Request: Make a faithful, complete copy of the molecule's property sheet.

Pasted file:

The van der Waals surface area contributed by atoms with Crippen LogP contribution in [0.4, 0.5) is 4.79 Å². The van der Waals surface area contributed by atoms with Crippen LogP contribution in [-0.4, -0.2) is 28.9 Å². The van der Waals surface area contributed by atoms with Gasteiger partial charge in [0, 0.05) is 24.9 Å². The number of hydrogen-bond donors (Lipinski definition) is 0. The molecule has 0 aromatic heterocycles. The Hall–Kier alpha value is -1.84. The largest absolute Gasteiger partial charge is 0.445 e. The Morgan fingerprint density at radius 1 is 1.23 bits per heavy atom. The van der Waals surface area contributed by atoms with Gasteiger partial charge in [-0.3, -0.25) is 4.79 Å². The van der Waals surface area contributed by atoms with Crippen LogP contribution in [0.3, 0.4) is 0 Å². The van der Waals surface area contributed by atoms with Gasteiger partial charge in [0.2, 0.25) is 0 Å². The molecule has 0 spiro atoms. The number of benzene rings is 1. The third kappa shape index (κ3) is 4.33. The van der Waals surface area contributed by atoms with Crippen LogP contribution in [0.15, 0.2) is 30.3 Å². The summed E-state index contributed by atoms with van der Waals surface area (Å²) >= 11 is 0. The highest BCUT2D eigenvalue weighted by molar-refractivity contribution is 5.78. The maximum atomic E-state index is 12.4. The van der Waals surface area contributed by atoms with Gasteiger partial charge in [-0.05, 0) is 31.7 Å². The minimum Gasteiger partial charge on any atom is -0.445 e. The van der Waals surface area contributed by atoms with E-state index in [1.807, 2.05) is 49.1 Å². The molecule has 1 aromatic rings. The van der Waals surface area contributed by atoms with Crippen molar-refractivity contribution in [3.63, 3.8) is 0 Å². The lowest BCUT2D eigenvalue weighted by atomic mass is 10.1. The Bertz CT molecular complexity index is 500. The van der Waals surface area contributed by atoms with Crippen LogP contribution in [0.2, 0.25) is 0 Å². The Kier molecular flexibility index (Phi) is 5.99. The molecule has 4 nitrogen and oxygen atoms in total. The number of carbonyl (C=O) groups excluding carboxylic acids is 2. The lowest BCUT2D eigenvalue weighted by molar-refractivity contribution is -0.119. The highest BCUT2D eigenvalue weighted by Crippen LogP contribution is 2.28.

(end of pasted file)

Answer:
The van der Waals surface area contributed by atoms with Crippen LogP contribution in [0.4, 0.5) is 4.79 Å². The van der Waals surface area contributed by atoms with Crippen LogP contribution in [-0.4, -0.2) is 28.9 Å². The van der Waals surface area contributed by atoms with Gasteiger partial charge in [0, 0.05) is 24.9 Å². The number of hydrogen-bond donors (Lipinski definition) is 0. The molecule has 0 aromatic heterocycles. The Hall–Kier alpha value is -1.84. The largest absolute Gasteiger partial charge is 0.445 e. The Morgan fingerprint density at radius 1 is 1.23 bits per heavy atom. The van der Waals surface area contributed by atoms with Gasteiger partial charge in [-0.3, -0.25) is 4.79 Å². The van der Waals surface area contributed by atoms with Crippen LogP contribution in [0.3, 0.4) is 0 Å². The van der Waals surface area contributed by atoms with Gasteiger partial charge in [0.2, 0.25) is 0 Å². The molecule has 0 spiro atoms. The number of benzene rings is 1. The third kappa shape index (κ3) is 4.33. The van der Waals surface area contributed by atoms with Crippen LogP contribution in [0.15, 0.2) is 30.3 Å². The summed E-state index contributed by atoms with van der Waals surface area (Å²) >= 11 is 0. The highest BCUT2D eigenvalue weighted by molar-refractivity contribution is 5.78. The maximum atomic E-state index is 12.4. The van der Waals surface area contributed by atoms with Gasteiger partial charge in [-0.05, 0) is 31.7 Å². The minimum Gasteiger partial charge on any atom is -0.445 e. The van der Waals surface area contributed by atoms with E-state index in [1.807, 2.05) is 49.1 Å². The molecule has 1 aromatic rings. The van der Waals surface area contributed by atoms with Crippen molar-refractivity contribution in [3.63, 3.8) is 0 Å². The lowest BCUT2D eigenvalue weighted by atomic mass is 10.1. The Bertz CT molecular complexity index is 500. The van der Waals surface area contributed by atoms with Crippen LogP contribution in [0.2, 0.25) is 0 Å². The Kier molecular flexibility index (Phi) is 5.99. The molecule has 4 nitrogen and oxygen atoms in total. The number of carbonyl (C=O) groups excluding carboxylic acids is 2. The lowest BCUT2D eigenvalue weighted by molar-refractivity contribution is -0.119. The highest BCUT2D eigenvalue weighted by Crippen LogP contribution is 2.28.